Before Facebook, Twitter and MySpace, a social network by the name of Friends Reunited ruled the roost. The service, which went live in July of 2000, aimed to use the budding Internet as a vehicle to reconnect long-lost friends.

Its creators, Steve Pankhurst and Jason Porter, launched a variety of other services under the same brand including Genes Reunited. By 2005, business was booming and multiple companies were interested in acquiring the portfolio.

It was ultimately sold to UK broadcaster ITV for £120 million (just over $170 million based on today's exchange rate) before being offloaded to DC Thomson in 2009 for just £25 million.

Unable to do much with Friends Reunited, DC Thomson approached Pankhurst to see if he would be interested in trying to revitalize the site. Pankhurst accepted and toyed with some ideas but over the following year, he realized most of the active members were simply using it as a message board.

What's more, of the more than 10 million registered users, Pankhurst said most had registered over a decade ago meaning their contact details were out of date.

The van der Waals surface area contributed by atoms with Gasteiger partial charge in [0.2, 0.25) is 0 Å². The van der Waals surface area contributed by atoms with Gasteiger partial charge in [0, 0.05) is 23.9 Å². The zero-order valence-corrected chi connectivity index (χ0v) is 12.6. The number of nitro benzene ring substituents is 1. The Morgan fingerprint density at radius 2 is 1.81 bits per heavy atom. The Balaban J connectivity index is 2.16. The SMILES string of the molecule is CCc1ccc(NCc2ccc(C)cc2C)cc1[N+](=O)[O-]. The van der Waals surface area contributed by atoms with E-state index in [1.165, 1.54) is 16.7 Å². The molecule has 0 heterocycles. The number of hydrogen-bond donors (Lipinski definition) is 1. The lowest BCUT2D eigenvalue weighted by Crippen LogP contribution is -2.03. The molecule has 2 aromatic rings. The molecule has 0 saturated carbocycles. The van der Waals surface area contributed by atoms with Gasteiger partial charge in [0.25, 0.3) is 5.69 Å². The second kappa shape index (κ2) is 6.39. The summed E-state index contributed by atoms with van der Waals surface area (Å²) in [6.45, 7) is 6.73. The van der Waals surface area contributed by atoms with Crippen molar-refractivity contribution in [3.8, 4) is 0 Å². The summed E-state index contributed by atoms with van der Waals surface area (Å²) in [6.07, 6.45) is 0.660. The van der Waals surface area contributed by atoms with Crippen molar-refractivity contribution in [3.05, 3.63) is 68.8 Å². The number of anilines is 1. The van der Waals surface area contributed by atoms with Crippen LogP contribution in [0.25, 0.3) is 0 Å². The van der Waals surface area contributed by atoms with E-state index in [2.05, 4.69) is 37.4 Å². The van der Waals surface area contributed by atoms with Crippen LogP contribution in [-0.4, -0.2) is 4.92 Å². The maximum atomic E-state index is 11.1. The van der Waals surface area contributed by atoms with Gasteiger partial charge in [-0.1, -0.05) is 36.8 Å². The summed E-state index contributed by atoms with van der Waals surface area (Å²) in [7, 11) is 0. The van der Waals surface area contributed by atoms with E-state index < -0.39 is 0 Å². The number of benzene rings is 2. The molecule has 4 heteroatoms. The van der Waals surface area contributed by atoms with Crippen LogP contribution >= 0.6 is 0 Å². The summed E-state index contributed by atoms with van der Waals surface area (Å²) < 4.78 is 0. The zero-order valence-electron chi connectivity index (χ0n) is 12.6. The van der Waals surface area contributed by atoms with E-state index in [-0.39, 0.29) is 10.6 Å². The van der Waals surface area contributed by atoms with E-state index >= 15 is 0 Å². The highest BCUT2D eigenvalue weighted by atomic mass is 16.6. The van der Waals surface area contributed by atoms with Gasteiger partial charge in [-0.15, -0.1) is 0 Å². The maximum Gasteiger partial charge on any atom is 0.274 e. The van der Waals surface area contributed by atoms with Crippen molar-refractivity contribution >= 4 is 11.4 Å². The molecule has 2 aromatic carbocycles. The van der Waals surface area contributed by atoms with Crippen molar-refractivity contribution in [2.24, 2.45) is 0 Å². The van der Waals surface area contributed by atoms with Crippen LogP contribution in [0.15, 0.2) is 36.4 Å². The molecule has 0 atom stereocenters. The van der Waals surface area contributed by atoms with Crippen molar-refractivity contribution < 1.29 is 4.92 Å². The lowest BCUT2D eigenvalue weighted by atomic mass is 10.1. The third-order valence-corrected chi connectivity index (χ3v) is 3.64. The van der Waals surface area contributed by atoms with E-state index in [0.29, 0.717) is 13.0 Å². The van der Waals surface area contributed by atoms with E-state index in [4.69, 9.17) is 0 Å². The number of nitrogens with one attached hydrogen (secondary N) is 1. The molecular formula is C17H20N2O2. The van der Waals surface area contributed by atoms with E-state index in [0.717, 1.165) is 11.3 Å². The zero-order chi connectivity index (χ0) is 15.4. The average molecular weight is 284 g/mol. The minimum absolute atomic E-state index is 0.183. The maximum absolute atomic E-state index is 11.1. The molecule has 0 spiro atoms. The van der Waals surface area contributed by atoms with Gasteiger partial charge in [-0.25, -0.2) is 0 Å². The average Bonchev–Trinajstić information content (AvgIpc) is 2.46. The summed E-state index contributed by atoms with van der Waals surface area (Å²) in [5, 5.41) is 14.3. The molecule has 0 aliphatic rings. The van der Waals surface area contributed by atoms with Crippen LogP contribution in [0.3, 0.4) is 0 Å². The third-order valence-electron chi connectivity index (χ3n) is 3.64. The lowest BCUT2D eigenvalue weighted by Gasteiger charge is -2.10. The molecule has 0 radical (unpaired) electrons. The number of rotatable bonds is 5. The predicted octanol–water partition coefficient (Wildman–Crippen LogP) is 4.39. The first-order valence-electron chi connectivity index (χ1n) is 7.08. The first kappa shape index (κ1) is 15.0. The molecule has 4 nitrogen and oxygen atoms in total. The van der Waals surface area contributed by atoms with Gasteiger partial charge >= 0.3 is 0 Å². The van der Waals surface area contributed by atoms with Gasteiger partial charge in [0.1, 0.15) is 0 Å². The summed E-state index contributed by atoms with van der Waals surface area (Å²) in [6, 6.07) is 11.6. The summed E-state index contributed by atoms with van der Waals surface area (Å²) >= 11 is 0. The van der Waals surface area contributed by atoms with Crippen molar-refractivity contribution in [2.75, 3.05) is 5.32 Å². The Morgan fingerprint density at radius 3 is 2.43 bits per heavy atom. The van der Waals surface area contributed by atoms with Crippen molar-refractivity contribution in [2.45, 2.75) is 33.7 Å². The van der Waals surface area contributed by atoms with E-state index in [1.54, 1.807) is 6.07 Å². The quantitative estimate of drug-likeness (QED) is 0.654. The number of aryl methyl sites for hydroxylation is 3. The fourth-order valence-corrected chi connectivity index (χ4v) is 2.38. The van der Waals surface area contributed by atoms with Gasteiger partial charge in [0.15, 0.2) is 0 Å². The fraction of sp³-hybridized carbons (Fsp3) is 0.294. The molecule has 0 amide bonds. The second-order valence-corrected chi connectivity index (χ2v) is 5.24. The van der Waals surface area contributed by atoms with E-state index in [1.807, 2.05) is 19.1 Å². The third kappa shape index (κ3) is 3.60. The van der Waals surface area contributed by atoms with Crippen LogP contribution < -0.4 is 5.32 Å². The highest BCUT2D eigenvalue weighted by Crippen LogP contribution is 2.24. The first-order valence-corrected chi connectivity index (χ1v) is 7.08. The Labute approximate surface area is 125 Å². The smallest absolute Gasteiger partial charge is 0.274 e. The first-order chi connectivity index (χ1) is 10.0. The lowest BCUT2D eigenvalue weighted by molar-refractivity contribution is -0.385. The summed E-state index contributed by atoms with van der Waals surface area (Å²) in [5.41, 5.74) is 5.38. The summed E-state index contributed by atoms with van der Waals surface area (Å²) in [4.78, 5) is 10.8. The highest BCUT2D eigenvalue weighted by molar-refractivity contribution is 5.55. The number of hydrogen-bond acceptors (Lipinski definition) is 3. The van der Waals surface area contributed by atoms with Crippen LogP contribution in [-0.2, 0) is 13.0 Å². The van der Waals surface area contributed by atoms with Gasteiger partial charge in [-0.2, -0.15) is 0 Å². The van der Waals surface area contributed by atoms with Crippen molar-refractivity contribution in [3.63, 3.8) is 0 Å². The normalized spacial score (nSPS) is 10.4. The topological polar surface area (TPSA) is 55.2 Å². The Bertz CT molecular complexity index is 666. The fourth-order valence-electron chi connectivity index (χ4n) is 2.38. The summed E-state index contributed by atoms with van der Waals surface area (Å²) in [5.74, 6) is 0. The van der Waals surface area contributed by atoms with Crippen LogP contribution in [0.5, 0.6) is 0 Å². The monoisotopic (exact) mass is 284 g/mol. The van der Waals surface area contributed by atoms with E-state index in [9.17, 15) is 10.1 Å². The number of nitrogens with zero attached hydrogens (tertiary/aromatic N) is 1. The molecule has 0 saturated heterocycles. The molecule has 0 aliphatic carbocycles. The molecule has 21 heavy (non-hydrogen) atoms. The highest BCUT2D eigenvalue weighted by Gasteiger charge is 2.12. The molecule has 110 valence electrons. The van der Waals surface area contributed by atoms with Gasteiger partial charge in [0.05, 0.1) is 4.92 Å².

The site also hadn't covered its costs and like any business, that can't continue indefinitely which is why Pankhurst announced a week and a half ago that he is putting the site "to bed." The fact that it has taken news sites so long to even catch wind of the closure is telling.

Moving forward, Pankhurst will focus on a new project called Liife. The idea, which Pankhurst readily admits has already been done by lots of people, is to plot your life through a series of key moments (think vacations, parties, marriage, kids, job changes, sporting events and so on). What makes Liife unique, Pankhurst says, is that content is limited to people who shared those memories with you.